Friday fantasies

Friday today! Time to check the IPKat's Forthcoming Events page ...

Dedication.  The July issue of the Journal of Intellectual Property Law and Practice (JIPLP) leads with an article, "Case law of the Polish Community Trade Mark and Designs Court: 2008–2010" by Krystyna Żurawska, Przemysław Samoder and Tomasz Rychlicki.  This article is dedicated to the memory of the lovely and vivacious Berenika Depo, who died so suddenly, less than a year ago.  The authors describe her as "our friend and mentor, the wonderful and unforgettable Polish and European Patent attorney, who also greatly contributed to jurisprudence of the Polish Community Trade Marks and Designs Court". We all miss her.  For the rest of the contents of this issue click here.

Around the blogs.  Professor Steve Peers, of the University of Essex, has done the patent litigation community a huge and noble service by providing this commentary for PatLit on the fresh -- and more realistic -- proposals for what is now just the Unified Patent Court.  The 1709 Blog asks whether the Google Books not-yet-and-perhaps-never Settlement needs holistic treatment rather than being viewed as a copyright phenomenon alone, while Afro-IP relates a tale of annoyance and frustration for GlaxoSmithkline on being on the wrong end of what appears to be the largest trade mark damages award in African history following the surprise decision that its PANADOL product bore an infringing mark.

A reader asks, "Do you know if there are any publicly accessible (online preferably) databases of European IP lawyers, patent and trade mark attorneys, and if so where might I if find such databases?"  Not offhand, says this Kat, but there's no harm in asking ...

Transparency and IP governance in the European Union.  The AmeriKat tried to kickstart a debate on this very subject earlier today, but from the lack of respnse it seems that (i) everyone agrees with her, or (ii) everyone disagrees with her, so in either case there's no point in saying anything, or that (iii) it can wait till after Andrew Murray's expected defeat at Wimbledon. This Kat adds a little paw-note.  Earlier this week a litigant in proceedings before the Office for Harmonisation in the Internal Market (OHIM) wanted to know the nationalities of the members of the Board of Appeal which had presided over an appeal to which he was party.  He was told that the Office was not allowed to give out this information.  This Kat wonders why.  The city and country of birth of every Board of Appeal member is clearly stated in the Council Decision which appoints that member; this Decision is a publicly accessible document which is published in the Official Journal of the European Union and available online to anyone who chooses to read it.  For the record, the Board consisted of two from Greece and one from France.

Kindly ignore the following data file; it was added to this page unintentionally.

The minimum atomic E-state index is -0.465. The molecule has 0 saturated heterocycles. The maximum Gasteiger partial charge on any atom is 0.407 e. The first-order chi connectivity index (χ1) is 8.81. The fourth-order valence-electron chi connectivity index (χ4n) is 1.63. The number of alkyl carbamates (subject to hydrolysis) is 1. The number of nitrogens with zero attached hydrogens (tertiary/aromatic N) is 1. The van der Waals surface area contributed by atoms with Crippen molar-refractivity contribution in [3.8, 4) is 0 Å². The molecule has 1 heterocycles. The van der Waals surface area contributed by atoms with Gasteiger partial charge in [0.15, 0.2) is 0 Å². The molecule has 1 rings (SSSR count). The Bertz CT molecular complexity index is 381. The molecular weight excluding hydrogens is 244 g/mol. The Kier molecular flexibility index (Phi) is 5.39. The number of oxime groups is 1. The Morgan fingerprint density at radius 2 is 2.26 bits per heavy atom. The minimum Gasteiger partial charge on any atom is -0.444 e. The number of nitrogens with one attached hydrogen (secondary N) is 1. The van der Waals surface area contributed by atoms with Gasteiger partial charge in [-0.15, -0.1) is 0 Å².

Orwell Prize-winning journalist Johann Hari appears to have been perfecting a new species of plagiarism, in which he helps himself to the contents of his interviewees' books when he writes up interviews with their authors.. This report in the Guardian gives some examples. Critics of this unusual journalistic technique have been described as "politically motivated".  Merpel notes that the Orwell Prize is named for George Orwell, author of Animal Farm, a satire at the end of which it becomes impossible to distinguish the formerly revolutionary animals from the humans against whom they rebelled. Here we have a situation in which it is impossible to tell the real interview from its literary antecedents ...
Friday fantasies Friday fantasies Reviewed by Jeremy on Friday, July 01, 2011 Rating: 5


  1. There is a searchable list of European Patent attorneys available from the EPO:

  2. For #trademarks people, try the WTR 1000...

  3. To pose such a question [asking the nationality of the Board members] implies a suspicion of partiality. If this was the case, it would seem more logical to raise these concerns at the beginning of proceedings rather than at the end. Was this the litigant who lost? Sour grapes anyone?

  4. OHIM (the Community Trade Marks Office) has a searchable list of representatives:-


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